Document Records - Vintage Blues and Jazz

Document Records
Earl Johnson Vol 1 1927

9.99    9.99 New
Sorry | Temporarily Out of Stock

Earl Johnson


Earl Johnson
01 - Ain`t nobody`s business Listen
02 - Dixie Listen
03 - Hen cackle Listen
04 - Bully of the town Listen
05 - I`m satisfied Listen
06 - Three night`s experience Listen
07 - Johnson`s old grey mule Listen
08 - Boil dem cabbage down Listen
09 - John Henry blues Listen
10 - I don`t love nobody Listen
11 - Shortenin` bread Listen
12 - I get my whiskey from Rockingham Listen
13 - Red hot breakdown Listen
14 - I`ve got a woman on Sourwood Mountain Listen
15 - All night long Listen
16 - Old grey mare kicking out of the wilderness Listen
17 - They don`t roost too high for me Listen
18 - Mississippi jubilee Listen
19 - Leather breeches Listen
20 - Poor little Joe Listen
21 - The little grave in Georgia Listen
22 - In the shadow of the pine Listen
23 - Johnnie, get your gun Listen

Robert Earl Johnson learned to play the fiddle from an early age, partly with some assistance from his father. When he was young, he used to practise together with his two brothers, Albert on banjo and Ester on guitar.[1] Between 1920 and 1934, Johnson was a regular participant at the Atlanta Fiddlers' Convention.[2] In 1923, Albert and Ester were the victims of an epidemic.[3] The same year, Johnson joined Fiddlin' John Carson's Virginia Reelers and within two years, he made his first recordings on Paramount Records. Initially, he recorded with the "Dixie String Band" and Arthur Tanner.[1] He became the Georgia state fiddle champion of 1926 in Atlanta.[4] Johnson formed the "Dixie Entertainers with guitarist Byrd Moore and banjoist Emmett Bankston and they made their first recordings for Okeh Records on February 21, 1927. When Byrd Moore left, Johnson added guitarist Lee "Red" Henderson and formed "The Clodhoppers". The new band became successful recording for Okeh in October 1927. Although he made his last recordings in 1931,[1] he continued to perform on the radio and on fiddlers' conventions for the remainder of his life. His last performance was on May 24, 1965 at the Stone Mountain Fiddlers' Convention in Georgia.[4] No less than a week later, he died of a heart attack.[5] Biog details courtesy of Wikipedia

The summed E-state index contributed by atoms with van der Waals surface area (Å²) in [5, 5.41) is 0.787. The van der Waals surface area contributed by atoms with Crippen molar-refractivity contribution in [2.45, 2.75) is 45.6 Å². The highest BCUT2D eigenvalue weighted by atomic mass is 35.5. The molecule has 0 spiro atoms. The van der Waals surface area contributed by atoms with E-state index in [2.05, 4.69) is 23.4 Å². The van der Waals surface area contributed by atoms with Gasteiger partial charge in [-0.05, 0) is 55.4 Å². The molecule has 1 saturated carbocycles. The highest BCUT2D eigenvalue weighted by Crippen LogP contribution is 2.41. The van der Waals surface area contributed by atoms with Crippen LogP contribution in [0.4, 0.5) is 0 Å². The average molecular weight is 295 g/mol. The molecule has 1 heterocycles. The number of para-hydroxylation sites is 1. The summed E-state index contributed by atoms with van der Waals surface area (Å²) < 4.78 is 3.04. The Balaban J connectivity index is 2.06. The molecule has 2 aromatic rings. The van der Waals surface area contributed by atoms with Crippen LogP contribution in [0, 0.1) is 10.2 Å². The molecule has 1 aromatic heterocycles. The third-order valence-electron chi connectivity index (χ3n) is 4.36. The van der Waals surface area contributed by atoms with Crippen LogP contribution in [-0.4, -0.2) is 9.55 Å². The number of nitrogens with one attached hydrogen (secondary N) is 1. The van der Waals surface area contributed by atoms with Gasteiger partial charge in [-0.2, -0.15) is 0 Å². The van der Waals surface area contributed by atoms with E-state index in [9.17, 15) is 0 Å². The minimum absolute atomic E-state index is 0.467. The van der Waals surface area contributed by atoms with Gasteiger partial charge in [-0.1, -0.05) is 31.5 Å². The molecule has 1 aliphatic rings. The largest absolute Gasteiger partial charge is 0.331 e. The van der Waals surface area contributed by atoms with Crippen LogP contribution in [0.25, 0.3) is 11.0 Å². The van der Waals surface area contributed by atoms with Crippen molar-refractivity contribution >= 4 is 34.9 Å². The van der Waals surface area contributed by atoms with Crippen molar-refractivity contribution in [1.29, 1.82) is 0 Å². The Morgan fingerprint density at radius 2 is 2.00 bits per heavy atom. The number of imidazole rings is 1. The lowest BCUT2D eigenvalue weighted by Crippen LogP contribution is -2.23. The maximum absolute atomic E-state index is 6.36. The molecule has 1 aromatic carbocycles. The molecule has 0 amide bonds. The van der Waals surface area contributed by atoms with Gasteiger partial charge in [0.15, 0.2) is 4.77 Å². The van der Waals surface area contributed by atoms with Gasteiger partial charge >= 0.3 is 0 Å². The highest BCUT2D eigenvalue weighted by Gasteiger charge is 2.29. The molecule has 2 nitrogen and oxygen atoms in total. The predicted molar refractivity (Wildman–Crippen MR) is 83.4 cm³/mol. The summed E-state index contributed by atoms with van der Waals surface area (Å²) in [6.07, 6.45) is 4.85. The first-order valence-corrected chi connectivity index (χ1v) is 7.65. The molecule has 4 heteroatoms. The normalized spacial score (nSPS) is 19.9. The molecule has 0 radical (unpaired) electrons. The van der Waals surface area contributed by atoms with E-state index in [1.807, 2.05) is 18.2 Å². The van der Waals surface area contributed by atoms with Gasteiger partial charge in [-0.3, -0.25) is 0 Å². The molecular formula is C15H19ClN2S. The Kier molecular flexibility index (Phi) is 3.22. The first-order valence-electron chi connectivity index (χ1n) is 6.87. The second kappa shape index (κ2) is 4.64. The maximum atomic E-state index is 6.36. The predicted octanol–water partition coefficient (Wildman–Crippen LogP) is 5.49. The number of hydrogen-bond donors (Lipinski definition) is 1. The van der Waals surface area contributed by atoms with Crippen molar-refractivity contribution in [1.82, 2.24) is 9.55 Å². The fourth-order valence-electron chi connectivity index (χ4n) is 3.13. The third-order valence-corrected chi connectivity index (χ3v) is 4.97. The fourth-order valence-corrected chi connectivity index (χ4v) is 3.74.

Home SearchSpecials Services MP3'sArchive News Contact View Cart